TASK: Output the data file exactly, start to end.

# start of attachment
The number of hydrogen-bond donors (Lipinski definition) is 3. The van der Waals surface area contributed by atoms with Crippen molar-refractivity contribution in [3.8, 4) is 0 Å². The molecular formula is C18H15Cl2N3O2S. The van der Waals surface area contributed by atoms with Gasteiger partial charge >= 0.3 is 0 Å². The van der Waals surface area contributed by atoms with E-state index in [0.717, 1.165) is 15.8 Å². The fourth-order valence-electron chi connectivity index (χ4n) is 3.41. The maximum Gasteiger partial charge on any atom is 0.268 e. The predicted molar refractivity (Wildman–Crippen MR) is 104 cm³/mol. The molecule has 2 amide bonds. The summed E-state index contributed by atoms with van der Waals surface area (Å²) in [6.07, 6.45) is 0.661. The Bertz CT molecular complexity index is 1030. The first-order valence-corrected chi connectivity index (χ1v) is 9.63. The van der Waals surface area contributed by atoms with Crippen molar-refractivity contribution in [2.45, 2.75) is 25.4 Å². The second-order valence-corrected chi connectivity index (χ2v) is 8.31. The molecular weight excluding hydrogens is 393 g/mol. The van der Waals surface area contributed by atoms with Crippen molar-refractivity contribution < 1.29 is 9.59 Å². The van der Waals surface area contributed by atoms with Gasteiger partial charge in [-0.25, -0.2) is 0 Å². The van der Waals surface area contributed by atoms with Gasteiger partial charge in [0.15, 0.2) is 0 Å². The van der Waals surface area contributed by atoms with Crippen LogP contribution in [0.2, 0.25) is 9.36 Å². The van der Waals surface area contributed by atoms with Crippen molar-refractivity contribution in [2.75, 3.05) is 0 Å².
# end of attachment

The number of hydrogen-bond donors (Lipinski definition) is 3. The van der Waals surface area contributed by atoms with Crippen molar-refractivity contribution in [3.8, 4) is 0 Å². The molecular formula is C18H15Cl2N3O2S. The van der Waals surface area contributed by atoms with Gasteiger partial charge >= 0.3 is 0 Å². The van der Waals surface area contributed by atoms with E-state index in [0.717, 1.165) is 15.8 Å². The fourth-order valence-electron chi connectivity index (χ4n) is 3.41. The maximum Gasteiger partial charge on any atom is 0.268 e. The predicted molar refractivity (Wildman–Crippen MR) is 104 cm³/mol. The molecule has 2 amide bonds. The summed E-state index contributed by atoms with van der Waals surface area (Å²) in [6.07, 6.45) is 0.661. The Bertz CT molecular complexity index is 1030. The first-order valence-corrected chi connectivity index (χ1v) is 9.63. The van der Waals surface area contributed by atoms with Crippen molar-refractivity contribution in [2.45, 2.75) is 25.4 Å². The second-order valence-corrected chi connectivity index (χ2v) is 8.31. The molecular weight excluding hydrogens is 393 g/mol. The van der Waals surface area contributed by atoms with Crippen molar-refractivity contribution < 1.29 is 9.59 Å². The van der Waals surface area contributed by atoms with Gasteiger partial charge in [-0.25, -0.2) is 0 Å². The van der Waals surface area contributed by atoms with Gasteiger partial charge in [0.15, 0.2) is 0 Å². The van der Waals surface area contributed by atoms with Crippen LogP contribution in [0.2, 0.25) is 9.36 Å². The van der Waals surface area contributed by atoms with Crippen molar-refractivity contribution in [2.75, 3.05) is 0 Å².